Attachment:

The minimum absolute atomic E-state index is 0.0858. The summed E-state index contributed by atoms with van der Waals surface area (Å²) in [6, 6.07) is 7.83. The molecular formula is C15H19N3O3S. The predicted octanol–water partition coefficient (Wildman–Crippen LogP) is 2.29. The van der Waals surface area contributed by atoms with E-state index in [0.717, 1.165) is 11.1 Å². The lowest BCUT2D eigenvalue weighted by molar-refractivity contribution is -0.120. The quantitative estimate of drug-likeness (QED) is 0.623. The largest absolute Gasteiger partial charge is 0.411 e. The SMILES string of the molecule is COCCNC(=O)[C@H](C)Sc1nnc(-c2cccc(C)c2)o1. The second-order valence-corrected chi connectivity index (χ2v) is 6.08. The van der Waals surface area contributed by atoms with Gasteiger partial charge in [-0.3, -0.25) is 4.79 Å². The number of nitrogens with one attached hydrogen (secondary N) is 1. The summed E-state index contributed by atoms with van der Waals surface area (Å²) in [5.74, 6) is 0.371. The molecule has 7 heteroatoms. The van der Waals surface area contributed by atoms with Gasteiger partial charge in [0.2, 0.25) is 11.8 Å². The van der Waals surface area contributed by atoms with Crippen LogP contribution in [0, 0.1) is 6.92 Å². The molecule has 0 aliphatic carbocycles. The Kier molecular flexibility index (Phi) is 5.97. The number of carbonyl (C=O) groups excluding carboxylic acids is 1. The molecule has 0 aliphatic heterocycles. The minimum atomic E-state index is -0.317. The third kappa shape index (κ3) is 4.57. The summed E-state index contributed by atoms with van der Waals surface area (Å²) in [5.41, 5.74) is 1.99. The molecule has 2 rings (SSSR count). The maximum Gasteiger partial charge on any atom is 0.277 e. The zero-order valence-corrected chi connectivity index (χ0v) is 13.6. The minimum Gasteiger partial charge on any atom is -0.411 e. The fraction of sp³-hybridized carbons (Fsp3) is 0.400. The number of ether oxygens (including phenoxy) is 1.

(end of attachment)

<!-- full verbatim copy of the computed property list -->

The minimum absolute atomic E-state index is 0.0858. The summed E-state index contributed by atoms with van der Waals surface area (Å²) in [6, 6.07) is 7.83. The molecular formula is C15H19N3O3S. The predicted octanol–water partition coefficient (Wildman–Crippen LogP) is 2.29. The van der Waals surface area contributed by atoms with E-state index in [0.717, 1.165) is 11.1 Å². The lowest BCUT2D eigenvalue weighted by molar-refractivity contribution is -0.120. The quantitative estimate of drug-likeness (QED) is 0.623. The largest absolute Gasteiger partial charge is 0.411 e. The SMILES string of the molecule is COCCNC(=O)[C@H](C)Sc1nnc(-c2cccc(C)c2)o1. The second-order valence-corrected chi connectivity index (χ2v) is 6.08. The van der Waals surface area contributed by atoms with Gasteiger partial charge in [-0.3, -0.25) is 4.79 Å². The number of nitrogens with one attached hydrogen (secondary N) is 1. The summed E-state index contributed by atoms with van der Waals surface area (Å²) in [5.74, 6) is 0.371. The molecule has 7 heteroatoms. The van der Waals surface area contributed by atoms with Gasteiger partial charge in [0.2, 0.25) is 11.8 Å². The van der Waals surface area contributed by atoms with Crippen LogP contribution in [0, 0.1) is 6.92 Å². The molecule has 0 aliphatic carbocycles. The Kier molecular flexibility index (Phi) is 5.97. The number of carbonyl (C=O) groups excluding carboxylic acids is 1. The molecule has 0 aliphatic heterocycles. The minimum atomic E-state index is -0.317. The third kappa shape index (κ3) is 4.57. The summed E-state index contributed by atoms with van der Waals surface area (Å²) in [5.41, 5.74) is 1.99. The molecule has 2 rings (SSSR count). The maximum Gasteiger partial charge on any atom is 0.277 e. The zero-order valence-corrected chi connectivity index (χ0v) is 13.6. The minimum Gasteiger partial charge on any atom is -0.411 e. The fraction of sp³-hybridized carbons (Fsp3) is 0.400. The number of ether oxygens (including phenoxy) is 1.